A smaller, cheaper HomePod is the do-over Apple needs

Chris Davies - Apr 13, 2020, 4:07pm CDT
A smaller, cheaper HomePod is the do-over Apple needs

For a company loathe to admit it may have made a mistake, you can imagine Apple is pretty eager to redeem the HomePod name. The Siri-powered smart speaker was meant to be Cupertino’s retort to Amazon’s Echo and Google’s Home, not to mention a new foundation in the smart home. Problem is, things didn’t turn out quite that way.

The HomePod is one of those generally-excellent, specifically-problematic products that comes along periodically. There’s a lot about it to like, certainly. It’s compact and – courtesy of the auto-tuning system – doesn’t really require much consideration when it comes to setting it up and positioning it. The audio quality that Apple’s engineers squeeze out of its remains impressive, even several years after it launched.

Side by side with an Amazon Echo or a Google Home, and Apple’s speaker just feels in a different class of device. It’s a nod back to old-school Hi-Fi, when AV equipment felt like it was made to survive for decades. Everything from the three-dimensional weave of the mesh, through to the fabric-wrapped cable screams quality.

As is so often the way with Apple, though, HomePod v1 ends up feeling over-engineered. It sounds better than something its size has any right to, yes, but I’m not sure the potential audience actually wants or needs quite that quality. Certainly, it’s beautifully constructed, but that comes at a price. $349 to begin with, but even the $299 HomePod was reduced to is expensive compared to rivals.

Most damning, Apple didn’t take a leaf out of rival Sonos’ playbook and flesh it out with a full HomePod range. A Sonos Play:5 is aspirational: it sounds great, and maybe you can justify buying one for a single room. You’re unlikely to outfit every room with one, however, and that’s where the Sonos One comes in. Cheaper, yet still basking in the light from its more expensive sibling’s halo, it means buying into the Sonos ecosystem is far more palatable.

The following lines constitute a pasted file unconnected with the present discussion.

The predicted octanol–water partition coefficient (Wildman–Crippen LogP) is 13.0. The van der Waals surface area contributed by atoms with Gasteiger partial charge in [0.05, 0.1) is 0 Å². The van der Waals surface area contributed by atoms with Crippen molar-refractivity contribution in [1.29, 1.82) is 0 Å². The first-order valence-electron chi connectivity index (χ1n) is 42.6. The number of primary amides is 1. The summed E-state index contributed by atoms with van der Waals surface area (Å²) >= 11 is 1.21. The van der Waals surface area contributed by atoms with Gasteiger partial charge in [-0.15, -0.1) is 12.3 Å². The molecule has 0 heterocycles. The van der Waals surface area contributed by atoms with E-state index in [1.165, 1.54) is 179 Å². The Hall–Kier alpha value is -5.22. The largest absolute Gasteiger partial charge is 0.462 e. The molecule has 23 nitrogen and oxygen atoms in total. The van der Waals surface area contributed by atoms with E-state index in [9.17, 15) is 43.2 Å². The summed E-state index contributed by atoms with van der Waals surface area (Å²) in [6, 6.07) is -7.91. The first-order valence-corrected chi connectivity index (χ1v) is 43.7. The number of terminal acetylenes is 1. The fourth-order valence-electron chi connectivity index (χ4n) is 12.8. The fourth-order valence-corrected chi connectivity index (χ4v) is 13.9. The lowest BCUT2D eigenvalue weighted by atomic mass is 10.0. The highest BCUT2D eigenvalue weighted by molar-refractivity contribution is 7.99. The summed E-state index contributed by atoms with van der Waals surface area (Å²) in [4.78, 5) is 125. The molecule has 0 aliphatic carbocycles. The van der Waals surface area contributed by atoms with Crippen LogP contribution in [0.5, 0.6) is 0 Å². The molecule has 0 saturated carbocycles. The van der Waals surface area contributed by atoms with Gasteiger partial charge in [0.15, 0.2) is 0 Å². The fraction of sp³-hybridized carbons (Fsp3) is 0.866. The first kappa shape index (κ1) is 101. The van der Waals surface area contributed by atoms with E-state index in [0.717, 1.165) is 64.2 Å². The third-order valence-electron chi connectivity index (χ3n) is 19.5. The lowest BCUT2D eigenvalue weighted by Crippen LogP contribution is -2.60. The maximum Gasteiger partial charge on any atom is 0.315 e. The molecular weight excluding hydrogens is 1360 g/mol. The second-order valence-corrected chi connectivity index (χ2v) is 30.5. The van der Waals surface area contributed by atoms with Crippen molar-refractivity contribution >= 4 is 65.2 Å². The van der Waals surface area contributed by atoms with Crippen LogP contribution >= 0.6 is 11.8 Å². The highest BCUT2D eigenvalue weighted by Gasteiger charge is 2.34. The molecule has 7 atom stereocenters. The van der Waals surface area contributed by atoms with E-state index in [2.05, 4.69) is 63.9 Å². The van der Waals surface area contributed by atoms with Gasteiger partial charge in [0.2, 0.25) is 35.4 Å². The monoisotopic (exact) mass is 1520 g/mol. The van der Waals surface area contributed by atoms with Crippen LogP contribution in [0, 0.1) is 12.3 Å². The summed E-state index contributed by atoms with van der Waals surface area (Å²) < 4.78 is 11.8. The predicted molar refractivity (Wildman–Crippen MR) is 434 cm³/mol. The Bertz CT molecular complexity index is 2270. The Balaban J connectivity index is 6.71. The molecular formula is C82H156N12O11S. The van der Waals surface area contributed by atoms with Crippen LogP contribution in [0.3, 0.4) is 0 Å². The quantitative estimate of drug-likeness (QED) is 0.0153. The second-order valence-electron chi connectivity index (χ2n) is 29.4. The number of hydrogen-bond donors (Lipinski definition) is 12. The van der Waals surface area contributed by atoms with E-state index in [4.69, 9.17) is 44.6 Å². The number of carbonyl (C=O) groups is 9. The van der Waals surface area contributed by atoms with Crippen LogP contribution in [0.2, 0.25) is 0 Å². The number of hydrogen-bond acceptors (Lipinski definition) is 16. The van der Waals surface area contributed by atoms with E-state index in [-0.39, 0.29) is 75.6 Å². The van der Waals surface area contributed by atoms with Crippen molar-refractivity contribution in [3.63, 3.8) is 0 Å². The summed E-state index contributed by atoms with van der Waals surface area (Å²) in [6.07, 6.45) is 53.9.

HomePod’s ecosystem is, well, HomePod. Yes, you can create a stereo pair with Apple’s speaker, but then you’re looking at just shy of $600 for a single room. Will it sound fantastic? Certainly. Is it overkill for most rooms? Arguably, yes. Meanwhile a pair of Sonos One speakers, paired up, can be had for less than a single HomePod. Sure they won’t go as loud, or sound as good when really pushed, but the percentage of people who’ll appreciate that difference is small.

Apple’s response, when it should have launched a smaller speaker, was a shrug. It left even the company’s most stalwart enthusiasts struggling to justify the HomePod, especially with services like Apple Music and AirPlay 2 available on different speaker platforms.

The question is whether “better late than never” can give HomePod the hit it missed out on. If the rumors are to believed, the new HomePod will be smaller and cheaper than the original smart speaker. Sound quality will probably take a hit as a result, but that’s a relative thing. A notch or two of compromise compared to something that sounds very good indeed will probably still leave you with a speaker that’s more than sufficient for most listeners.

Equally important, things like stereo pairs and multi-room will be far more attainable. They’re technologies that, often, you don’t realize how much you enjoy them until you have a chance to properly experience them. As soon as people start to get multiple HomePods in their home, they’ll start to be won over to Apple’s speaker as an ecosystem rather than a standalone accessory.

Were we talking about any company other than Apple, I’m not sure I’d be so confident that success is still achievable. Amazon and Google have the cheap smart speaker market buttoned up; Sonos, even with some owner frustration recently, has a fiercely loyal audience. We’ve seen Microsoft try – and fail – to crack the category.

Apple’s privilege – and one it has for the most part earned – is its ability to hit reset and try again, without choking down the humble pie that other firms might be expected to swallow. There is a not-inconsiderable cohort of people out there who would be more than happy to take the plunge for a $150-200 HomePod v2.

That two hundred dollar barrier is, for many, the dividing line between impulse purchase and something mulled over more seriously. If the new HomePod can sound almost as good, and be constructed almost as nicely, and do so in a way that is much more attainable, then it won’t feel like a compromise – for us, or for Apple.


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